I’ve been on both sides of the publishing table…Well, it’s probably more accurate to say I’ve been on most sides of the big round table of publishing.
- I am currently an author of a series published by a traditional house (Hatchette/FaithWords).
- I was acquisitions director for children and family for 7 years at a traditional house (Tyndale).
- I also worked in other capacities at houses that publish curriculum and some books (Mcgraw-Hill Education and Urban Ministries, Inc/UMI)
- And my company, Esteempub.com, has worked with some excellent writers to produce top quality books.
So what are the benefits of self-publishing?
1. Time–While it may feel like a long time to write, edit, design, and print a book as an individual, trust me, the self-publishing route is a lot faster than with a traditional house. When you go through a traditional house, you have to submit a proposal, write a few chapters, get that approved, sign a contract and get a deadline to turn in the manuscript. Then that goes through at least a 6 to 8 (probably more like a 12-month process) of being edited, copy-edited, designed, presented to sales, presented to accounts and distributors, printed and shipped (did I mention how long it takes editors to read submissions? I was guilty of taking more than a month or so!). If you have a book that you want to have printed by a certain time–for instance if you are speaking at a conference within 3 months or so–you will not be able to get that done by a traditional house in that amount of time unless you are a high-profile author with a proven track record of high volumes of sales. (And we’re not talking about 500 units.)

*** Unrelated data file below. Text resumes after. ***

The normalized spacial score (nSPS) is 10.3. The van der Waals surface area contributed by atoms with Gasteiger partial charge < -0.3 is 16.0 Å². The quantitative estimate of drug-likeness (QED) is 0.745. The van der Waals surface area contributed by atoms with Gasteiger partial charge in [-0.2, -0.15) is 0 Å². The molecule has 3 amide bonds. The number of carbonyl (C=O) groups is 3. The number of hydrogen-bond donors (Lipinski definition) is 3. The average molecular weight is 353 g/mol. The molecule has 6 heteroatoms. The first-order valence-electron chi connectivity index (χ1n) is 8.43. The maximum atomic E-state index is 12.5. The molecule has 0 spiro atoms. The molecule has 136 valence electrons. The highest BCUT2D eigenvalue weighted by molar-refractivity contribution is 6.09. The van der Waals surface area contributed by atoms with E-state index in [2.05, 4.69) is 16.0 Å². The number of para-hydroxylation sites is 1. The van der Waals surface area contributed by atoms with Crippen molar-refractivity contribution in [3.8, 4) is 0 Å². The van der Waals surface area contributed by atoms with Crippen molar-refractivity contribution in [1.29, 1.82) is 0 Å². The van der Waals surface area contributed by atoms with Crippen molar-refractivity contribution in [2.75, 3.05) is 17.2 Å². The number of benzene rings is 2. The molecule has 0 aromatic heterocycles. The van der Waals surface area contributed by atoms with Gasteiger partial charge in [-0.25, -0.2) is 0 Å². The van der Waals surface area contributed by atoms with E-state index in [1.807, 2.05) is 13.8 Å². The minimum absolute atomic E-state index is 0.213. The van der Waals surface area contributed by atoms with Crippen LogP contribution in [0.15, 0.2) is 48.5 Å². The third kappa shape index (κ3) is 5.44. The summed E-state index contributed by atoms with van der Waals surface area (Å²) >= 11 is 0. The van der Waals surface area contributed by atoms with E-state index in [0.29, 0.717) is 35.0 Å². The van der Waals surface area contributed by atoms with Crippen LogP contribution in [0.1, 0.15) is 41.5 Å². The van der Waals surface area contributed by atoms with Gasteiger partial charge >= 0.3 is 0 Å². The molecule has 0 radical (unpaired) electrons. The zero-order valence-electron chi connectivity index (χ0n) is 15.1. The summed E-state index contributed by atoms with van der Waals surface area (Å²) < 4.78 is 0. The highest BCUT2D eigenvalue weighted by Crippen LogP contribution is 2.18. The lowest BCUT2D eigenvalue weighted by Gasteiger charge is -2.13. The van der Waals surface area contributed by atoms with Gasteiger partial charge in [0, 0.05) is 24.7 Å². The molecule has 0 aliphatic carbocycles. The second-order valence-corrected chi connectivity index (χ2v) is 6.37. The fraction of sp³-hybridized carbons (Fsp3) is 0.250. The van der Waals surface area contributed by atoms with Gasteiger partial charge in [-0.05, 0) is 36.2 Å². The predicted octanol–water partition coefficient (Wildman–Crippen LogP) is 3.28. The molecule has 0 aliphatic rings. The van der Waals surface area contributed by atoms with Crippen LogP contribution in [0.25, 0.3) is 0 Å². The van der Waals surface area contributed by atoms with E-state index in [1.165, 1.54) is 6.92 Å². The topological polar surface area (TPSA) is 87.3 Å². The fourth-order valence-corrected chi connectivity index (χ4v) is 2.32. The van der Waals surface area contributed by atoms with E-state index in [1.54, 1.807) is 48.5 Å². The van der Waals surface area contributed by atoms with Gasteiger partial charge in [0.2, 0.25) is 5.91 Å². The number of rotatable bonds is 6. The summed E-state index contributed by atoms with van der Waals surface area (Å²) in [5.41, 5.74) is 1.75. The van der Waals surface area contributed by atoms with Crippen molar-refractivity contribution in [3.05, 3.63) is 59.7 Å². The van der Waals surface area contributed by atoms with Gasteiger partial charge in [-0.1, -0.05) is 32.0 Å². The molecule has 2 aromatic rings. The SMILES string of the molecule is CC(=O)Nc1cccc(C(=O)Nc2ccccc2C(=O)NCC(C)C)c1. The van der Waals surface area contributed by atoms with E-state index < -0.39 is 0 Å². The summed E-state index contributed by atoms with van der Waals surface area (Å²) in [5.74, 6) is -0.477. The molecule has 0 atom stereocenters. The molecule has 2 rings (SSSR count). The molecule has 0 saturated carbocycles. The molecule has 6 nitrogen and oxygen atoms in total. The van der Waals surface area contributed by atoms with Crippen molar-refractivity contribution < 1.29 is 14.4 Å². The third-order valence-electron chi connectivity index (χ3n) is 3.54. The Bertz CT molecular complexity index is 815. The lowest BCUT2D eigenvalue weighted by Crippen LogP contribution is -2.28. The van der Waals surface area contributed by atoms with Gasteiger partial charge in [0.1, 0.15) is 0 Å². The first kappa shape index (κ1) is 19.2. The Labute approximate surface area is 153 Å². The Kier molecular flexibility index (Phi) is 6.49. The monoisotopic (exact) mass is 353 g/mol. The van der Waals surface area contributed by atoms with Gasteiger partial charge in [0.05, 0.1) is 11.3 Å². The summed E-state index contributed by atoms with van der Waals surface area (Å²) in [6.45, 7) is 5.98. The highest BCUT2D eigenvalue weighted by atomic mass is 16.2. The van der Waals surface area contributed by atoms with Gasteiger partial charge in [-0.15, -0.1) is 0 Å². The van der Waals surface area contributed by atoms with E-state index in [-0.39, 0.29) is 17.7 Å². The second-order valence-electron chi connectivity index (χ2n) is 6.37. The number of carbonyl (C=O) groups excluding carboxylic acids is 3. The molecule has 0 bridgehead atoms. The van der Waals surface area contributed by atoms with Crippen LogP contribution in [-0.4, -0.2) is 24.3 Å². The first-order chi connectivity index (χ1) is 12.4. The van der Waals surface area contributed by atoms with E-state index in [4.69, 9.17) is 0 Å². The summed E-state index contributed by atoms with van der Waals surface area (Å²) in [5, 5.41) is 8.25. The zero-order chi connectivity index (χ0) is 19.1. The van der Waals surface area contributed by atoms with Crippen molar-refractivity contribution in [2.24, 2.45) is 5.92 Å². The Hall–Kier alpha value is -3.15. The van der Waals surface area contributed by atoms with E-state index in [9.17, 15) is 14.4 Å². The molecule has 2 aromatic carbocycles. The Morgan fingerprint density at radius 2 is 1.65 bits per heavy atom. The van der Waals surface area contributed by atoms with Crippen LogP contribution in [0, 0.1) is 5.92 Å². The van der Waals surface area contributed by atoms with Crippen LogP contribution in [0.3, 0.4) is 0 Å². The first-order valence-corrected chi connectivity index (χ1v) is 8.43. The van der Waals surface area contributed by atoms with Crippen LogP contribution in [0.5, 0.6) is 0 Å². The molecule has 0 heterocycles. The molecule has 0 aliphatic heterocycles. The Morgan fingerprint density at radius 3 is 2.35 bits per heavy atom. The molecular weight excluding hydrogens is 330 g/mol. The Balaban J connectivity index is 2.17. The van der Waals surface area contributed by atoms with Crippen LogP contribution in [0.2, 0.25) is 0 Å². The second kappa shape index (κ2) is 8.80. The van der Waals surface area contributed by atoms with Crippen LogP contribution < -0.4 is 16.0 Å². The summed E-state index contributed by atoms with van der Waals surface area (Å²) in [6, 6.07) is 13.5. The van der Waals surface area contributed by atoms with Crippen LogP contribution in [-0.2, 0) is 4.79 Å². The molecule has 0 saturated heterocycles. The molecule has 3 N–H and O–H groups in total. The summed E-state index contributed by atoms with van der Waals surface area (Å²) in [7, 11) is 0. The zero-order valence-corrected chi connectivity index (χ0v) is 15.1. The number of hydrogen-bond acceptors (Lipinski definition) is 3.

2. Control As a self-published author, you have more control over your work. You can make the final decisions on the content, the cover, the trim size, the paperweight and the price point for your book.
3. Money When you self-publish, you pay for everything, but you also keep all of the proceeds from each book you sell. You do not have to split the proceeds with the publisher (who in a traditional setting pays for everything upfront, including, in most cases, an advance for the author).
4. Print Runs When you self-publish, you can reprint your book anytime you want to; you do not have to wait until a certain quantity is sold or until someone makes the decision that it’s time for a reprint or update. You are in control and can reprint–or update your book–anytime you’d like.
5. Freedom If you self-publish, you can also enter into contracts with other publishers; if you go with a traditional house, you probably will have a clause in your contract stating that you cannot publish another book or a competing book within a certain time frame.
6. Attention from a Traditional Publisher If you self publish, it can be a great avenue to get noticed by a traditional publisher. After all, even with the growth in self-publishing, many writers ultimately want to be paid to write and be published by traditional houses. But, most publishers are looking for established authors with established platforms. And here is the chicken and egg thing…How do you get an established platform without a book? You can self-publish and push, push, push and sell, sell, sell your book; you can show your sales records to a publisher who may take note and give you a contract for your next book. But don’t quit that day job just yet!
Esteempub.com may be able to help you with editing and/or consulting on your next project. Send me an email at firstname.lastname@example.org
I look forward to hearing from you.